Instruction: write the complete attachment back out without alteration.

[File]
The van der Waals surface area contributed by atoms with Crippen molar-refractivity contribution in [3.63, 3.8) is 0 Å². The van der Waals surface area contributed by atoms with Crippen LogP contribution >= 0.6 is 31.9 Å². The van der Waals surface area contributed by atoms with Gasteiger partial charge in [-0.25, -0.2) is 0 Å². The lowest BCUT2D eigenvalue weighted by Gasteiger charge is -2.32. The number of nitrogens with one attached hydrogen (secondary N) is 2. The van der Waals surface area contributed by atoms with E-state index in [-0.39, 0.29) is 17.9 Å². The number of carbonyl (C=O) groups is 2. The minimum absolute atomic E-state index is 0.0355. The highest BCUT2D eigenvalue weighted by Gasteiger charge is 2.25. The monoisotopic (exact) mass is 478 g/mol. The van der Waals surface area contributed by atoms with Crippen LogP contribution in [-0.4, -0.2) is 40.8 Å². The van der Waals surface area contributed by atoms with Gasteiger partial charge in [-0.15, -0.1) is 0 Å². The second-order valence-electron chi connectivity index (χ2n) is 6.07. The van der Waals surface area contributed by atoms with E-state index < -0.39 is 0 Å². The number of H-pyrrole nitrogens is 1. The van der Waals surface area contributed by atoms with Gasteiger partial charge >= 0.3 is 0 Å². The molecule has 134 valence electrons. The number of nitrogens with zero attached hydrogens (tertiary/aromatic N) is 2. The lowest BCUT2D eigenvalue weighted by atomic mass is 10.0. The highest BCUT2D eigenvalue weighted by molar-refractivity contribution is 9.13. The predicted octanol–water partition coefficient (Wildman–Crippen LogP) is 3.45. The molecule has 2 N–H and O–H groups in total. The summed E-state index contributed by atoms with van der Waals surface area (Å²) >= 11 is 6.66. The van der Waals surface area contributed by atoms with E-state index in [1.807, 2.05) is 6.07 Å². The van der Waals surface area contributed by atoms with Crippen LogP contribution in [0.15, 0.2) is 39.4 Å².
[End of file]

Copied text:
The van der Waals surface area contributed by atoms with Crippen molar-refractivity contribution in [3.63, 3.8) is 0 Å². The van der Waals surface area contributed by atoms with Crippen LogP contribution >= 0.6 is 31.9 Å². The van der Waals surface area contributed by atoms with Gasteiger partial charge in [-0.25, -0.2) is 0 Å². The lowest BCUT2D eigenvalue weighted by Gasteiger charge is -2.32. The number of nitrogens with one attached hydrogen (secondary N) is 2. The van der Waals surface area contributed by atoms with E-state index in [-0.39, 0.29) is 17.9 Å². The number of carbonyl (C=O) groups is 2. The minimum absolute atomic E-state index is 0.0355. The highest BCUT2D eigenvalue weighted by Gasteiger charge is 2.25. The monoisotopic (exact) mass is 478 g/mol. The van der Waals surface area contributed by atoms with Crippen LogP contribution in [-0.4, -0.2) is 40.8 Å². The van der Waals surface area contributed by atoms with Gasteiger partial charge in [-0.15, -0.1) is 0 Å². The second-order valence-electron chi connectivity index (χ2n) is 6.07. The van der Waals surface area contributed by atoms with E-state index < -0.39 is 0 Å². The number of H-pyrrole nitrogens is 1. The van der Waals surface area contributed by atoms with Gasteiger partial charge >= 0.3 is 0 Å². The molecule has 134 valence electrons. The number of nitrogens with zero attached hydrogens (tertiary/aromatic N) is 2. The lowest BCUT2D eigenvalue weighted by atomic mass is 10.0. The highest BCUT2D eigenvalue weighted by molar-refractivity contribution is 9.13. The predicted octanol–water partition coefficient (Wildman–Crippen LogP) is 3.45. The molecule has 2 N–H and O–H groups in total. The summed E-state index contributed by atoms with van der Waals surface area (Å²) >= 11 is 6.66. The van der Waals surface area contributed by atoms with E-state index in [1.807, 2.05) is 6.07 Å². The van der Waals surface area contributed by atoms with Crippen LogP contribution in [0.15, 0.2) is 39.4 Å².